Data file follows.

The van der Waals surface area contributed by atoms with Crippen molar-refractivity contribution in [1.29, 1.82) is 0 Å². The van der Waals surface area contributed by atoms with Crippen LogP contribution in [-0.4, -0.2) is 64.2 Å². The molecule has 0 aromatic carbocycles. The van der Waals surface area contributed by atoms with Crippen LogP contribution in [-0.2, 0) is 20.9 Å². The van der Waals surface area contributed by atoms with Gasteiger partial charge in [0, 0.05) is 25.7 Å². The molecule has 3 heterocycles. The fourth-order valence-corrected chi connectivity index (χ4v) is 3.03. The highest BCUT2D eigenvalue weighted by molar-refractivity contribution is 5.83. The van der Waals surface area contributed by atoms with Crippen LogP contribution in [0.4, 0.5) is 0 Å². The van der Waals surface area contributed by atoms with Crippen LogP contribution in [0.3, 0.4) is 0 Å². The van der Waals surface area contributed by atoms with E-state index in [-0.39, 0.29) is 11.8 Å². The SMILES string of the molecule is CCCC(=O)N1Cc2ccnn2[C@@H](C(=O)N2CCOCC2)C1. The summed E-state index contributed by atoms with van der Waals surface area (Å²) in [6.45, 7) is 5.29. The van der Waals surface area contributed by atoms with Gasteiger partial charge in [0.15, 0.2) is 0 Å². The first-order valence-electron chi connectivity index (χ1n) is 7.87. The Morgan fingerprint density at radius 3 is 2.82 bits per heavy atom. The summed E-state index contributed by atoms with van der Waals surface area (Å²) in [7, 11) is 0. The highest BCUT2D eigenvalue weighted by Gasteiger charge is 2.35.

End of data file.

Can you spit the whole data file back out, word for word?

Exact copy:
The van der Waals surface area contributed by atoms with Crippen molar-refractivity contribution in [1.29, 1.82) is 0 Å². The van der Waals surface area contributed by atoms with Crippen LogP contribution in [-0.4, -0.2) is 64.2 Å². The molecule has 0 aromatic carbocycles. The van der Waals surface area contributed by atoms with Crippen LogP contribution in [-0.2, 0) is 20.9 Å². The van der Waals surface area contributed by atoms with Gasteiger partial charge in [0, 0.05) is 25.7 Å². The molecule has 3 heterocycles. The fourth-order valence-corrected chi connectivity index (χ4v) is 3.03. The highest BCUT2D eigenvalue weighted by molar-refractivity contribution is 5.83. The van der Waals surface area contributed by atoms with Crippen LogP contribution in [0.4, 0.5) is 0 Å². The van der Waals surface area contributed by atoms with Crippen LogP contribution in [0.3, 0.4) is 0 Å². The van der Waals surface area contributed by atoms with E-state index in [-0.39, 0.29) is 11.8 Å². The SMILES string of the molecule is CCCC(=O)N1Cc2ccnn2[C@@H](C(=O)N2CCOCC2)C1. The summed E-state index contributed by atoms with van der Waals surface area (Å²) in [6.45, 7) is 5.29. The van der Waals surface area contributed by atoms with Gasteiger partial charge in [0.15, 0.2) is 0 Å². The first-order valence-electron chi connectivity index (χ1n) is 7.87. The Morgan fingerprint density at radius 3 is 2.82 bits per heavy atom. The summed E-state index contributed by atoms with van der Waals surface area (Å²) in [7, 11) is 0. The highest BCUT2D eigenvalue weighted by Gasteiger charge is 2.35.